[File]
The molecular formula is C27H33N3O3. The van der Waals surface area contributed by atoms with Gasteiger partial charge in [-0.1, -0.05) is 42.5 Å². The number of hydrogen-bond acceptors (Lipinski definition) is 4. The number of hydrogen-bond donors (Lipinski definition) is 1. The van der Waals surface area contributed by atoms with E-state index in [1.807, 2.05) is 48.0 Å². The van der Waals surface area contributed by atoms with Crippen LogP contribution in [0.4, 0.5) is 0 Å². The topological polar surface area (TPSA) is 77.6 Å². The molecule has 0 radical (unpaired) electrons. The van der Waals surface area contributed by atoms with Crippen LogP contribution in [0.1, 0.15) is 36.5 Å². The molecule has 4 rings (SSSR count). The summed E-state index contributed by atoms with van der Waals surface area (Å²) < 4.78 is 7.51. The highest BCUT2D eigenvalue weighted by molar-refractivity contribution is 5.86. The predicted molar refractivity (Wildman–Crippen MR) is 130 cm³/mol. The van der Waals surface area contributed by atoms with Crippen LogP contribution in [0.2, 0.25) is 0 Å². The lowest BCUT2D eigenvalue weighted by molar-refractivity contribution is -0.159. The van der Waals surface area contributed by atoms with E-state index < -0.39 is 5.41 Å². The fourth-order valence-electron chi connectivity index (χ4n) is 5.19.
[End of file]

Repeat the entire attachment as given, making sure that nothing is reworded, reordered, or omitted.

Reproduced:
The molecular formula is C27H33N3O3. The van der Waals surface area contributed by atoms with Gasteiger partial charge in [-0.1, -0.05) is 42.5 Å². The number of hydrogen-bond acceptors (Lipinski definition) is 4. The number of hydrogen-bond donors (Lipinski definition) is 1. The van der Waals surface area contributed by atoms with E-state index in [1.807, 2.05) is 48.0 Å². The van der Waals surface area contributed by atoms with Crippen LogP contribution in [0.4, 0.5) is 0 Å². The topological polar surface area (TPSA) is 77.6 Å². The molecule has 0 radical (unpaired) electrons. The van der Waals surface area contributed by atoms with Crippen LogP contribution in [0.1, 0.15) is 36.5 Å². The molecule has 4 rings (SSSR count). The summed E-state index contributed by atoms with van der Waals surface area (Å²) < 4.78 is 7.51. The highest BCUT2D eigenvalue weighted by molar-refractivity contribution is 5.86. The predicted molar refractivity (Wildman–Crippen MR) is 130 cm³/mol. The van der Waals surface area contributed by atoms with Crippen LogP contribution in [0.2, 0.25) is 0 Å². The lowest BCUT2D eigenvalue weighted by molar-refractivity contribution is -0.159. The van der Waals surface area contributed by atoms with E-state index < -0.39 is 5.41 Å². The fourth-order valence-electron chi connectivity index (χ4n) is 5.19.